22 July 2011

Roll back

rantings of a random scrub | Why I don't Understand the Current Debt Ceiling/Budget Debate

The US Federal expenditures for 2007 were a total of $2.8 trillion. The US Federal expenditures for 2010 were $3.55 trillion. This is a more than 25% increase. Where has all of this increased spending gone, and why are the programs it went to fund so critical that cutting them is not a serious option? It's not like 2007 was the dark day of anarchy, lawlessness, and starving seniors. Originally the increase was 'stimulus spending' of various kinds, but it seems to have morphed from 'temporary increase' into 'permanent budget baseline,' and any talk of serious cutting is treated as beyond the pale by the media and the Democrats alike.

I'm of the opinion that going back to the 2007 budget (adjusted to account for population growth) should be a viable option, and would save something like $5-6 trillion over 10 years. It sounds (to me) both simple and feasible. What am I missing?"
This is exactly what I have been asking myself.


  1. This actually kicked off a significant discussion on my Facebook page. A friend of mine looked a little deeper at the numbers and it basically boils down to most of it being tied to (1) scheduled payments to old people for getting older and sicker (SS and Medicare) (2) welfare benefits, and (3) defense. All of these are all politically touchy.

    Nobody wants to tackle entitlement spending because seniors want what they have coming and have the political clout to punish anyone who acknowledges that wishing will not make it sustainable. Nobody wants to look like a dick by trimming unemployment and welfare back to 2007 levels. Defense is the one category of spending Republicans can be relied upon to never, ever, touch for fear they'll look weak.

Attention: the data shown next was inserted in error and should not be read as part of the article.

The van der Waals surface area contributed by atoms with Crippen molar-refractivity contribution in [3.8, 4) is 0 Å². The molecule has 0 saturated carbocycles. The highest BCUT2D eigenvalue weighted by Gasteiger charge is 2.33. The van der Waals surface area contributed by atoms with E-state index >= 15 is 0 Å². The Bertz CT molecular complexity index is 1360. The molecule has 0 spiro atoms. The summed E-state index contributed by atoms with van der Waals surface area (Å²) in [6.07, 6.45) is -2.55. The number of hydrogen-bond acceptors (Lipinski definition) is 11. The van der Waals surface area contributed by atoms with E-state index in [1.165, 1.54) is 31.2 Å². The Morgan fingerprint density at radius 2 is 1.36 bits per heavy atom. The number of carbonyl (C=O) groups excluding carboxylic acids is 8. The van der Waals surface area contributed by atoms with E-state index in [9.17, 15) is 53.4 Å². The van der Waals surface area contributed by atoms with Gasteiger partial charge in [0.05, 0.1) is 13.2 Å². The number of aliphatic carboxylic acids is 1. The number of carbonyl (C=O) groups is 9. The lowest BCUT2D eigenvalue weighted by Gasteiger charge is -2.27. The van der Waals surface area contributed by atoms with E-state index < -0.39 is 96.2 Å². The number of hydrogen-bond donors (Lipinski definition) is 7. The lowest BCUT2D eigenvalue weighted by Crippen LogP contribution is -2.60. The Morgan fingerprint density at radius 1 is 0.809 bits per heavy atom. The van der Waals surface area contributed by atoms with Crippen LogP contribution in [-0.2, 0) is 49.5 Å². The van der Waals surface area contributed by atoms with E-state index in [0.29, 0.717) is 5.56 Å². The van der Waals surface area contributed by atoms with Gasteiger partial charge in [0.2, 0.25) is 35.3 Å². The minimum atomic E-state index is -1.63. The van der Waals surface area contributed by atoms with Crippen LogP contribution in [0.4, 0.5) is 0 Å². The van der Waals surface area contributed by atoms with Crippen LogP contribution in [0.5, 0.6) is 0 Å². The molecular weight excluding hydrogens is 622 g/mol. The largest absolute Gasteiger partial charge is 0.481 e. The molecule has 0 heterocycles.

It's kinda depressing.

  2. Thanks for filling me in. Sounds reasonable, but I'd want to see the numbers on that myself before I'm fully convinced.

    I know getting "non-defense, non-discretionary" spending fixed isn't enough, but I still don't see what cutting that back to 2007 levels isn't the obvious step one that people can agree on.

  3. People can't agree on it because it's not a simple matter of "spend the same amount we spent in 2007". They'd have to decide specifically which of the programs -- themselves more expensive now than in 2007 -- they'd have to cut, and by how much, and in what ways.

    Things cost what they cost. You can't just arbitrarily spend less on them...you have to either do them (and pay the current economic price for doing them) or not do them (and pay the political price for not doing them).

    Since the overwhelming majority of them are flagrantly unconstitutional, my vote would be for not doing them, deficit or no deficit. But politicians naturally feel a lot more nervous about spending their own popularity than they do about spending our money.

  4. But that's exactly the benefit of saying "just do what we did in 2007" rather than "cut 20% off the top." We know what programs existed in 2007, and what their funding levels were. You don't have to decide how much to cut every different department and bureau and agency. That work is already done for you.

    Now getting people to agree to go without the largess they've gotten used to in the last four years (of recession and "austerity") is another matter, but the decision of what to cut is already done.